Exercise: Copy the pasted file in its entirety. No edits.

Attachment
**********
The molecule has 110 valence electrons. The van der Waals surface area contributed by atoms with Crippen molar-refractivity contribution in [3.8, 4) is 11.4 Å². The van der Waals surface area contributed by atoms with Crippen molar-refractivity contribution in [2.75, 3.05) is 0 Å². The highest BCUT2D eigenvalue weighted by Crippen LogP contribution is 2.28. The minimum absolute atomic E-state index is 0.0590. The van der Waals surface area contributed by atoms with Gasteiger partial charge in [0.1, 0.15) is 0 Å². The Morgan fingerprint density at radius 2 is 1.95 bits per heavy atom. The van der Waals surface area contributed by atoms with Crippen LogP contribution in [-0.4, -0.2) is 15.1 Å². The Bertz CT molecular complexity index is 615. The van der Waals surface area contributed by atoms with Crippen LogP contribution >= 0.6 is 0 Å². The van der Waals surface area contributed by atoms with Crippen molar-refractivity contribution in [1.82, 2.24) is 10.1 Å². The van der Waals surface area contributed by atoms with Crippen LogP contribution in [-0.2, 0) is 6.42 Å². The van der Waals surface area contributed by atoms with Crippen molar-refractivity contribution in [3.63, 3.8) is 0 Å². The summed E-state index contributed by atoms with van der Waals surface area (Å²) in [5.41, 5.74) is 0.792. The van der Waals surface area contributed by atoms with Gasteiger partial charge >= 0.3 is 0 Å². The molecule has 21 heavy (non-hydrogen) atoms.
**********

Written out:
The molecule has 110 valence electrons. The van der Waals surface area contributed by atoms with Crippen molar-refractivity contribution in [3.8, 4) is 11.4 Å². The van der Waals surface area contributed by atoms with Crippen molar-refractivity contribution in [2.75, 3.05) is 0 Å². The highest BCUT2D eigenvalue weighted by Crippen LogP contribution is 2.28. The minimum absolute atomic E-state index is 0.0590. The van der Waals surface area contributed by atoms with Gasteiger partial charge in [0.1, 0.15) is 0 Å². The Morgan fingerprint density at radius 2 is 1.95 bits per heavy atom. The van der Waals surface area contributed by atoms with Crippen LogP contribution in [-0.4, -0.2) is 15.1 Å². The Bertz CT molecular complexity index is 615. The van der Waals surface area contributed by atoms with Crippen LogP contribution >= 0.6 is 0 Å². The van der Waals surface area contributed by atoms with Crippen molar-refractivity contribution in [1.82, 2.24) is 10.1 Å². The van der Waals surface area contributed by atoms with Crippen LogP contribution in [-0.2, 0) is 6.42 Å². The van der Waals surface area contributed by atoms with Crippen molar-refractivity contribution in [3.63, 3.8) is 0 Å². The summed E-state index contributed by atoms with van der Waals surface area (Å²) in [5.41, 5.74) is 0.792. The van der Waals surface area contributed by atoms with Gasteiger partial charge >= 0.3 is 0 Å². The molecule has 21 heavy (non-hydrogen) atoms.